What did he say?
Nothing of any value.
A lot to scare any actually paying attention.
For example, let's note these bullet points the White House prepared.
That's how you defeat the Islamic State?
Only if you're an idiot.
Barack's a failure.
He's a failure because he can't speak the truth, he's a failure because he can't speak up, he's a failure because he wanted the title of president but didn't want to do the work.
Over a year ago, June 19, 2014, Barack told the world a political solution was needed.
Now he's too chicken to even note that reality.
So he offers a lot of b.s. that's supposed to make him look tough but only makes him look pathetic.
The only way you defeat the Islamic State is by robbing it of is very reason for existence -- the persecution of the Sunnis.
Quentin Sommerville (NEW STATESMAN) explains:
As Britain makes a decision on whether to bomb IS in Syria, as we are already doing in Iraq, we appear to have little understanding of why IS has become so strong and, indeed, why its support is growing. In our disgust at its medieval methods of torture and killing, it is easy to forget that IS is not merely tolerated but welcomed in its strongholds in Iraq and Syria. It is true that there are many foreign fighters in both cities but there are also Sunni Arab populations that regard IS rule as a better alternative to the Shia-led government of Iraq, Iranian-funded militias, the Kurds or the regime of Syria’s president, Bashar al-Assad.
The point is one Barack grasps verbally but one he fails to provide action for. Instead of providing a diplomatic infusion, bringing all the agents to the table and hashing things out, he prefers to drop bombs and send in troops.
None of which will erase the Islamic State or what pops up to replace the Islamic State -- which popped up to replace al Qaeda in Mesopotamia.
Today the US Defense Dept announced:
Strikes in Iraq
Fighter, bomber, and remotely piloted aircraft conducted 20 strikes in Iraq, coordinated with and in support of the Iraqi government:
-- Near Huwayjah, four strikes struck three separate ISIL tactical units, wounded two ISIL fighters, damaged an ISIL trench, and destroyed an ISIL vehicle and an ISIL tunnel.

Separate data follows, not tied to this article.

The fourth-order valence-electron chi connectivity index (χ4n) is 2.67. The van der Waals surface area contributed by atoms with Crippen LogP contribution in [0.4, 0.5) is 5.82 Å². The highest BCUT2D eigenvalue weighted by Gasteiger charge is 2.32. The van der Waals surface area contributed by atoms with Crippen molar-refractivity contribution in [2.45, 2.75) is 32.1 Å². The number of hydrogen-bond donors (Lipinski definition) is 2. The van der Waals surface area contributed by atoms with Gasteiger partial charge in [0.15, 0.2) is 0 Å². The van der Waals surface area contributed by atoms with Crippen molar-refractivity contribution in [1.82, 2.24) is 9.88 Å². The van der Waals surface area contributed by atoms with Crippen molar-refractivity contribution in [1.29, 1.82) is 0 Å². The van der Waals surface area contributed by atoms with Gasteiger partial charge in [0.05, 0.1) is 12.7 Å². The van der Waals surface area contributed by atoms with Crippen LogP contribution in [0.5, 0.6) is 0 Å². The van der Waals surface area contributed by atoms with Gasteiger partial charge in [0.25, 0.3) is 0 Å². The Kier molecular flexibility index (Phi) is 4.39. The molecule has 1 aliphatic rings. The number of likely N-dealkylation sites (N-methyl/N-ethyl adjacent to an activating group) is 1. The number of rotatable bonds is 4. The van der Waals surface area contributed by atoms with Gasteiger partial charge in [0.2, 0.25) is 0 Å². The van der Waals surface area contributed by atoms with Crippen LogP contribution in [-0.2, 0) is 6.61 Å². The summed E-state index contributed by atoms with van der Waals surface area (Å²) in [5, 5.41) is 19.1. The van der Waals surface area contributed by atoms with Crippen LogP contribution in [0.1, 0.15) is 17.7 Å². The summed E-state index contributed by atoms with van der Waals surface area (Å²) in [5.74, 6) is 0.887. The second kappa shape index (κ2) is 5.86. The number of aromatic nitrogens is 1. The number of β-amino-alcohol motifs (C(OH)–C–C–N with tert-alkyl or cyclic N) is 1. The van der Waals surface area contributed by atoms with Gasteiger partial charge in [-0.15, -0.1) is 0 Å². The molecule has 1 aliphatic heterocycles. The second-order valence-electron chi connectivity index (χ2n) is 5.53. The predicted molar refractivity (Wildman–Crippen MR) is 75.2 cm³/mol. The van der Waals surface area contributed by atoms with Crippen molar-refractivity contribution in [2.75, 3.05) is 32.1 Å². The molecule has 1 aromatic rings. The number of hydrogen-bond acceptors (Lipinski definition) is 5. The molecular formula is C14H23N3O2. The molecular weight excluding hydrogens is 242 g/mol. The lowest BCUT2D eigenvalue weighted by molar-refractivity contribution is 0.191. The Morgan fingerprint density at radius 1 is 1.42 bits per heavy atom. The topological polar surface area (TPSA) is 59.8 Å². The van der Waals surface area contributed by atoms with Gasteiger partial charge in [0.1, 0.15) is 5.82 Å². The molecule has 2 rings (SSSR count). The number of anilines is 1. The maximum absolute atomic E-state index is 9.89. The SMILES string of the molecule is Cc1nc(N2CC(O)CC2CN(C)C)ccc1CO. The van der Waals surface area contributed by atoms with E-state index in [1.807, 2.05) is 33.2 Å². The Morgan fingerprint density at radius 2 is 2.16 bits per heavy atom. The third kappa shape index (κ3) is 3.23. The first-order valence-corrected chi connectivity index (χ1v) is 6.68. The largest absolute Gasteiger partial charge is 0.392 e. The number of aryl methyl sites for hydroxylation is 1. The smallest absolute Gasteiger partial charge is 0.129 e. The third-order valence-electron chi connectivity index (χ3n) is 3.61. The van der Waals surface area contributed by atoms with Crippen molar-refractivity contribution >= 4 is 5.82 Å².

-- Near Kisik, three strikes struck three separate ISIL tactical units and destroyed three ISIL fighting positions and an ISIL rocket cache.
-- Near Mosul, a strike destroyed an ISIL excavator.
-- Near Ramadi, six strikes struck two separate ISIL tactical units, denied ISIL access to terrain, and destroyed three ISIL ammo caches, 12 ISIL buildings, an ISIL command and control node, an ISIL sniper position, seven ISIL heavy machine guns, four ISIL staging areas, an ISIL mortar system, an ISIL tactical vehicle, an ISIL tunnel entrance, seven ISIL fighting positions, and two ISIL supply caches.
-- Near Sinjar, a strike destroyed an ISIL vehicle.
-- Near Tal Afar, two strikes destroyed three ISIL weapons caches, nine ISIL bunkers, three ISIL tunnels, and an ISIL vehicle.
-- Near Hit, a strike destroyed an ISIL homemade explosives facility and two ISIL vehicle bombs.
-- Near Qayyarah, two strikes destroyed an ISIL logistics facility and an ISIL vehicle bomb-making facility.
Task force officials define a strike as one or more kinetic events that occur in roughly the same geographic location to produce a single, sometimes cumulative, effect. Therefore, officials explained, a single aircraft delivering a single weapon against a lone ISIL vehicle is one strike, but so is multiple aircraft delivering dozens of weapons against buildings, vehicles and weapon systems in a compound, for example, having the cumulative effect of making those targets harder or impossible for ISIL to use. Accordingly, officials said, they do not report the number or type of aircraft employed in a strike, the number of munitions dropped in each strike, or the number of individual munition impact points against a target.
These bombs have been dropped on Iraq since Augut 2014 by US war planes.
They've had no real effect other than terrorizing the Iraqi people and putting US tax payers further in debt for financial cost of a never-ending war.
Quentin Sommerville concludes his essay on the Islamic State with this, "The grievances in Iraq and Syria that allowed it to flourish have not been addressed and have only intensified – and appear to lie far beyond the reach of air strikes alone."